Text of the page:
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Radio News: Two more radio legends turn off mics

Mar 29, 2015 11:32 pm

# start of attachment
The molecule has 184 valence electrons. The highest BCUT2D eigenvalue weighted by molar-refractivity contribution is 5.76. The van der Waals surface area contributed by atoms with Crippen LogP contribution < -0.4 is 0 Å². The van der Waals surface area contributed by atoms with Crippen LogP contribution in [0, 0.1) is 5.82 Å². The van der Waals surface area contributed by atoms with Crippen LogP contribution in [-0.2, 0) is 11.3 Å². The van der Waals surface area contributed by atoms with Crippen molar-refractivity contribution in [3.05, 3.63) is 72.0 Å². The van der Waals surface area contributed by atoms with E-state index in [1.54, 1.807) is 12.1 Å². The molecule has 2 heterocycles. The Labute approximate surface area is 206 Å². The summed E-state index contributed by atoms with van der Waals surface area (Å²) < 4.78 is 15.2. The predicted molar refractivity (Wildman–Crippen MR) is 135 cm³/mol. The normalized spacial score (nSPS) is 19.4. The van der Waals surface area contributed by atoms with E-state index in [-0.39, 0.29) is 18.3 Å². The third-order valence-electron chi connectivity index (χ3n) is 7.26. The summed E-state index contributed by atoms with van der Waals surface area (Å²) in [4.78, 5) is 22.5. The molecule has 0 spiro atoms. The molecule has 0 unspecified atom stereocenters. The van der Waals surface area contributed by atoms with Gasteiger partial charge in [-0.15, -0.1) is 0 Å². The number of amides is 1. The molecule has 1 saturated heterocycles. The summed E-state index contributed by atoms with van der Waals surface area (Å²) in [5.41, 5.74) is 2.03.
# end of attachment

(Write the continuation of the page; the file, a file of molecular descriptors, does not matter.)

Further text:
Two radio legends announced their broadcast ends this week. New York City-area legend Vin Scelsa announced his retirment March 28. Scelsa was a freeform FM radio pioneer since 1967, lately hosting "Idiot's Delight" on WFUV (90.7 FM). Scelsa began at WFMU in East Orange, NJ, in November, 1967, and worked at WBAI, WABC-FM, WLIR-FM, WNEW-FM, WXRK-FM, and moved to WFUV in 2001. He also hosted a show on SiriusXM's "The Loft" satellite channel. "The kind of programming autonomy I've enjoyed, on both commercial and public radio over all these years, is unique," Scelsa said in a statement. "I am grateful to all the stations I've worked on for the privilege of being allowed to wander through their airwaves wherever my interests have taken me. I am grateful to my listeners for their support and their indulgence as we shared this journey together." Ben Sisario in The New York Times wrote that, "Mr. Scelsa had his playlists meander in sometimes whimsical fashion, mixing underground rock, folksy singer-songwriters, even show tunes. Between songs, he spoke passionately and at great length about the music he loved." Scelsa, who is mentioned in the 1981 Ramones song "It's Not My Place (In the 9 to 5 World)," will host his final shows on May 2, from 8-10 p.m. on WFUV, and April 30 on satellite radio. Also on March 28, Deutsche Welle transmitted its final broadcast from its Kigali, Rwanda relay station on 17,800 kHz, the SWLing blog reports. Deutsche Welle is Germany's international broadcaster, similar to the BBC World Service, France 24, Voice of America, Radio Canada International, Radio Free Europe, and Radio France Internationale. Lately, more and more of these services are cutting back their international broadcasts. Fortunately, a 2012 report in The Communication for Development Journal, found, "In 11 countries surveyed across Africa, local commercial radio grew by an average of 360 percent between 2000 and 2006, whereas community radio grew by a striking 1,386 percent, on average, over the same period."